A: We all do what we have to do - training time, coaching, and space might not be something we can dictate, so if you have to train first thing in the morning, then that's what you have to do. But, the lower back is at greater risk of injury from load bearing activities immediately after waking. Most people are aware that the spine relaxes and the spinal discs absorb fluid and lengthen while sleeping. It is not uncommon to be a full inch taller in the morning.
So what? So, in "squat-speak", if you are normally a high-bar squatter, you'll be essentially doing a Manta-Ray squat first thing in the morning. If you are a low-bar squatter, your lower back is doing high-bar squats when you first wake up, whether you like it or not.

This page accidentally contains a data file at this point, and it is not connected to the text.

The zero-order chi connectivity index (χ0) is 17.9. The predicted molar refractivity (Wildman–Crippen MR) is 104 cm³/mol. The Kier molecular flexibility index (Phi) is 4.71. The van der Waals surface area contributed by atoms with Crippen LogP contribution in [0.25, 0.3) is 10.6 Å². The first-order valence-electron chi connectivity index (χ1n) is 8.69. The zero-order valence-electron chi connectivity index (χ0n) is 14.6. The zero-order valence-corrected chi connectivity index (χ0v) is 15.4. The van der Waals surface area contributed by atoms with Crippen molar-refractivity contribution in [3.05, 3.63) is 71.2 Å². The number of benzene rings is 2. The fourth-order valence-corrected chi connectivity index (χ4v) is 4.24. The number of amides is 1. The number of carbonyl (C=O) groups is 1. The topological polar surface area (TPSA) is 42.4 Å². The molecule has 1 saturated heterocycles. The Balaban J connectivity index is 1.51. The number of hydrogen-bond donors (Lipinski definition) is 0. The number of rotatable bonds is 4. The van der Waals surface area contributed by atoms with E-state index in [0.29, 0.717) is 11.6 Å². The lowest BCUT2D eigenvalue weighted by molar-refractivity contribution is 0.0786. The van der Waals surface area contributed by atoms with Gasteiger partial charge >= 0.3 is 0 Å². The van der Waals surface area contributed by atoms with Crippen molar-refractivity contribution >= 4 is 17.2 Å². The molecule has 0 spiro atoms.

Does this mean you can't squat or train intensely in the morning? No, but if possible you should wake a little earlier to give yourself time to properly warm-up for your training.
Q: What should I do differently to warm-up if I decide to squat in the morning?
A: In my opinion, taking extra time to do some extra stretches and mobility work, and extra lower intensity warm-up sets preceding the main work sets would be a good place to start. Form is always paramount, but in the morning the body may be even less patient with small errors and inconsistencies - make sure that you are attentive.